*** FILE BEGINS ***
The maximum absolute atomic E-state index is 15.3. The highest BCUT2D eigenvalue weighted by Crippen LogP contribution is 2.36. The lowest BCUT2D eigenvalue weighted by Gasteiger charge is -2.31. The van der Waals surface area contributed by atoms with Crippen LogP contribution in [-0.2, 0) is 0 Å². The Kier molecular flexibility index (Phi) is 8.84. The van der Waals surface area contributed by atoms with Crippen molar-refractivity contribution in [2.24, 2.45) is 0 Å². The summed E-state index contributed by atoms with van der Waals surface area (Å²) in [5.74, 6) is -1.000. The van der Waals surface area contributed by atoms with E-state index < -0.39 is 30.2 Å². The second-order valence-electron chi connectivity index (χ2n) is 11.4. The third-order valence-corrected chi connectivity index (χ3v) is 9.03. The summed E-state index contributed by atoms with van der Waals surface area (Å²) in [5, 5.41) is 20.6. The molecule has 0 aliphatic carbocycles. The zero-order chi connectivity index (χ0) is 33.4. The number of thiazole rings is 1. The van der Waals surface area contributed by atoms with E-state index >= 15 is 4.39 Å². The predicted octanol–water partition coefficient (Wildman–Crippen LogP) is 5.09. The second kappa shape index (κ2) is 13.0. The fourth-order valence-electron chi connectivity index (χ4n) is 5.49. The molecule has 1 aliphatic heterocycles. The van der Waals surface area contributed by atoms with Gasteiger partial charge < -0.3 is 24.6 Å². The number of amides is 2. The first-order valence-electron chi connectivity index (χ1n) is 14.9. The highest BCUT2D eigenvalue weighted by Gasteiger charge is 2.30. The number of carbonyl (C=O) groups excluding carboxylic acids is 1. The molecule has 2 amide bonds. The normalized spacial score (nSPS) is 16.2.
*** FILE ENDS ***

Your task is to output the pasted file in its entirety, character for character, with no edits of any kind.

The maximum absolute atomic E-state index is 15.3. The highest BCUT2D eigenvalue weighted by Crippen LogP contribution is 2.36. The lowest BCUT2D eigenvalue weighted by Gasteiger charge is -2.31. The van der Waals surface area contributed by atoms with Crippen LogP contribution in [-0.2, 0) is 0 Å². The Kier molecular flexibility index (Phi) is 8.84. The van der Waals surface area contributed by atoms with Crippen molar-refractivity contribution in [2.24, 2.45) is 0 Å². The summed E-state index contributed by atoms with van der Waals surface area (Å²) in [5.74, 6) is -1.000. The van der Waals surface area contributed by atoms with E-state index < -0.39 is 30.2 Å². The second-order valence-electron chi connectivity index (χ2n) is 11.4. The third-order valence-corrected chi connectivity index (χ3v) is 9.03. The summed E-state index contributed by atoms with van der Waals surface area (Å²) in [5, 5.41) is 20.6. The molecule has 0 aliphatic carbocycles. The zero-order chi connectivity index (χ0) is 33.4. The number of thiazole rings is 1. The van der Waals surface area contributed by atoms with E-state index >= 15 is 4.39 Å². The predicted octanol–water partition coefficient (Wildman–Crippen LogP) is 5.09. The second kappa shape index (κ2) is 13.0. The fourth-order valence-electron chi connectivity index (χ4n) is 5.49. The molecule has 1 aliphatic heterocycles. The van der Waals surface area contributed by atoms with Gasteiger partial charge < -0.3 is 24.6 Å². The number of amides is 2. The first-order valence-electron chi connectivity index (χ1n) is 14.9. The highest BCUT2D eigenvalue weighted by Gasteiger charge is 2.30. The number of carbonyl (C=O) groups excluding carboxylic acids is 1. The molecule has 2 amide bonds. The normalized spacial score (nSPS) is 16.2.